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Fluid Journal : Fluid Journal 1999-2001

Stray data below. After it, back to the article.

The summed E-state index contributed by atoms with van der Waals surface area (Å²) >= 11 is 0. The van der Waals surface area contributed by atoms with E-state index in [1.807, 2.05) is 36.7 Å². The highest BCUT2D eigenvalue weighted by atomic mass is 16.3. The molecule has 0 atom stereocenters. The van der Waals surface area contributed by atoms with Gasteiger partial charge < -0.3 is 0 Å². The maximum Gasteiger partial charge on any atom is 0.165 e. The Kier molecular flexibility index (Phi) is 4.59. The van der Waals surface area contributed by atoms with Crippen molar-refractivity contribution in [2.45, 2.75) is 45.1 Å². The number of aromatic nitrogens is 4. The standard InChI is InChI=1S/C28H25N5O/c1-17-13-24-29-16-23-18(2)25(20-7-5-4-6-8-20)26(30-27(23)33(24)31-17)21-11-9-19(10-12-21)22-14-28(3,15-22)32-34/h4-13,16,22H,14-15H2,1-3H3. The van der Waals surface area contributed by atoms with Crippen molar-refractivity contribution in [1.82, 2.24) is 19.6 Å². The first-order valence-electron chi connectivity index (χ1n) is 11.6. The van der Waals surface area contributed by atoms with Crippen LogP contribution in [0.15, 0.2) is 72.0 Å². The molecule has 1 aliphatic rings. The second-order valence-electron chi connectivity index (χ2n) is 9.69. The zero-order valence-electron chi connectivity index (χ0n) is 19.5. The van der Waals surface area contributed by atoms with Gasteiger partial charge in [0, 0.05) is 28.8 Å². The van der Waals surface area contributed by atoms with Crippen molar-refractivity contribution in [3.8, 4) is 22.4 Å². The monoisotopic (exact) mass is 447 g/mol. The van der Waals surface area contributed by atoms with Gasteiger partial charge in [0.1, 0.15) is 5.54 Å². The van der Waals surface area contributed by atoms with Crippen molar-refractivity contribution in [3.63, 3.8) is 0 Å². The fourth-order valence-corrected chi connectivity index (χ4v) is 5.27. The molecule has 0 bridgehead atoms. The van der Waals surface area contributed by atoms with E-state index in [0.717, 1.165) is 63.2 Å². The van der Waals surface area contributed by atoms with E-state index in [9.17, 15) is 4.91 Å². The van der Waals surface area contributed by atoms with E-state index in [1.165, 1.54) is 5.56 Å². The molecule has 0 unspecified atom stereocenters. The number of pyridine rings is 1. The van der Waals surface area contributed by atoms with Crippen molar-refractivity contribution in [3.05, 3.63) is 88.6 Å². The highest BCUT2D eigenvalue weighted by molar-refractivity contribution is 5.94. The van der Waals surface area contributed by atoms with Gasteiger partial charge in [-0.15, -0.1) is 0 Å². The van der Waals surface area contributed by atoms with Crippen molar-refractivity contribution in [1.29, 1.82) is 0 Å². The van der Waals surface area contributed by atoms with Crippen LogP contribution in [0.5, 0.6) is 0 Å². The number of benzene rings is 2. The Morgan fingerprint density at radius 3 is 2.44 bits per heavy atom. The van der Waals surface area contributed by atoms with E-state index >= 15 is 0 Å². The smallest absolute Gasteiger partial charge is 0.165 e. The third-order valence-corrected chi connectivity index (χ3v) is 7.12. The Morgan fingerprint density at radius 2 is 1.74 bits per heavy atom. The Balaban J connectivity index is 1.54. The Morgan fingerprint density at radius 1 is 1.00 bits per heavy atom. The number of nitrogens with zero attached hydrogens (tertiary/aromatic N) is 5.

0 20 40 60 CLARION SOIL Temperature (F ) 506886 0 20 40 60 WEBSTER SOIL 0 20 40 60 MUSCATINE SOIL 0 20 40 60 CANISTEO SOIL P2 P3 P5 P15 P25 P35 P65 TMP POLYPHOSPHATE-P HYDROLYZED (%) Table 1. Half-life values (days) for solid and liquid APP in different soils under aerobic and anaerobic conditions. Solid APP Liquid APP Aerobic Anaerobic Aerobic Anaerobic Alluvial 27.0 9.2 8.7 2.0 Sodic 15.0 7.0 5.4 1.8 Laterite 12.5 3.9 5.2 1.6 Figure 1. Effect of temperature on hydrolysis of polyphosphates in soils incubated for seven days. polyphosphate. There are likely only subtle differences between ammonium and sodium phosphate reactions in soils (Mnkeni and Mackenzi, 1987). Hashimoto et al. (1969) reported that APP hydrolysis increased with greater microbial activity and indicated that the catalytic influence of soil minerals was less with higher APP concentrations. Sample et al. (1979) reported that diammonium phosphate (DAP), triammonium pyrophosphate (TPP), and APP fertilizer additions behave essentially as salts. The NH4+ moved along with the phosphate ions in the form of salt diffusion. High concentrations caused the NH4+ to displace calcium on the exchange complex. Displaced calcium precipitated phosphates. Ortho and polyphosphates influenced soil aluminum (Al) and calcium (Ca) by releasing into soil solution and subsequent reprecipitation. Both elements appeared to be reprecipitated in place with added DAP. Sequestration by TPP and APP moved the cations slightly before complex ion reactions caused precipitation back to insoluble forms. Virtually all movement was in the ortho form (Sample et al., 1979) probably due to the high hydrolysis rate. Hydrolysis was occurring faster than diffusion through the soil column. They calculated hydrolysis half-lives for the first two weeks as 8.8 days and for the second two weeks as 15.6 days. Venugopalan and Prasad (1989) also showed that hydrolysis rate was rapid in the beginning and slowed down with incubation time, regardless of soil type. They further demonstrated that liquid APP hydrolyzed faster than solid APP and that anaerobic conditions (caused by subsequent flooding) accelerated hydrolysis (Table 1). Plant uptake Polyhosphates are widely distributed among bacteria, blue-green algae, fungi, and algae. Meta- and linear polyphosphates with chain lengths as long as 500 have been isolated from microorganisms. Plant available phosphate is mainly controlled by hydrolysis reactions because most P is taken up as orthophosphate. Small amounts may be used as pyrophosphate. Dick and Tabatabai (1986) found that hydrolysis rates were Fall 2001 Fluid Journal
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